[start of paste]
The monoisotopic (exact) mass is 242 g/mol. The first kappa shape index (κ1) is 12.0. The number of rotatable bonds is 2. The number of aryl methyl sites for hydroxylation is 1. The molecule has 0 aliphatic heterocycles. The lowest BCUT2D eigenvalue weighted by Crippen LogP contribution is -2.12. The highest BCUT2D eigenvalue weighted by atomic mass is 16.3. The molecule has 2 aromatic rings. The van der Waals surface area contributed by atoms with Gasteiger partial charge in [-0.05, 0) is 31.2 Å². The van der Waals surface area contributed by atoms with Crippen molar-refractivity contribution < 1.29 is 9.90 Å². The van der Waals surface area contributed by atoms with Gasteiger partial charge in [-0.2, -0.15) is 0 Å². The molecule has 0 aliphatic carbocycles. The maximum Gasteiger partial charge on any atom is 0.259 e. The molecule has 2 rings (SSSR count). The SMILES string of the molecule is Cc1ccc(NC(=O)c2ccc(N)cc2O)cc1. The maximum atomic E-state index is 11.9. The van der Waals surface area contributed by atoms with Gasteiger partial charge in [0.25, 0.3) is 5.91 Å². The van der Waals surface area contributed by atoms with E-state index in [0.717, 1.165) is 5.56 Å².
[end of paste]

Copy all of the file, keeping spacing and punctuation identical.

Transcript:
The monoisotopic (exact) mass is 242 g/mol. The first kappa shape index (κ1) is 12.0. The number of rotatable bonds is 2. The number of aryl methyl sites for hydroxylation is 1. The molecule has 0 aliphatic heterocycles. The lowest BCUT2D eigenvalue weighted by Crippen LogP contribution is -2.12. The highest BCUT2D eigenvalue weighted by atomic mass is 16.3. The molecule has 2 aromatic rings. The van der Waals surface area contributed by atoms with Gasteiger partial charge in [-0.05, 0) is 31.2 Å². The van der Waals surface area contributed by atoms with Crippen molar-refractivity contribution < 1.29 is 9.90 Å². The van der Waals surface area contributed by atoms with Gasteiger partial charge in [-0.2, -0.15) is 0 Å². The molecule has 0 aliphatic carbocycles. The maximum Gasteiger partial charge on any atom is 0.259 e. The molecule has 2 rings (SSSR count). The SMILES string of the molecule is Cc1ccc(NC(=O)c2ccc(N)cc2O)cc1. The maximum atomic E-state index is 11.9. The van der Waals surface area contributed by atoms with Gasteiger partial charge in [0.25, 0.3) is 5.91 Å². The van der Waals surface area contributed by atoms with E-state index in [0.717, 1.165) is 5.56 Å².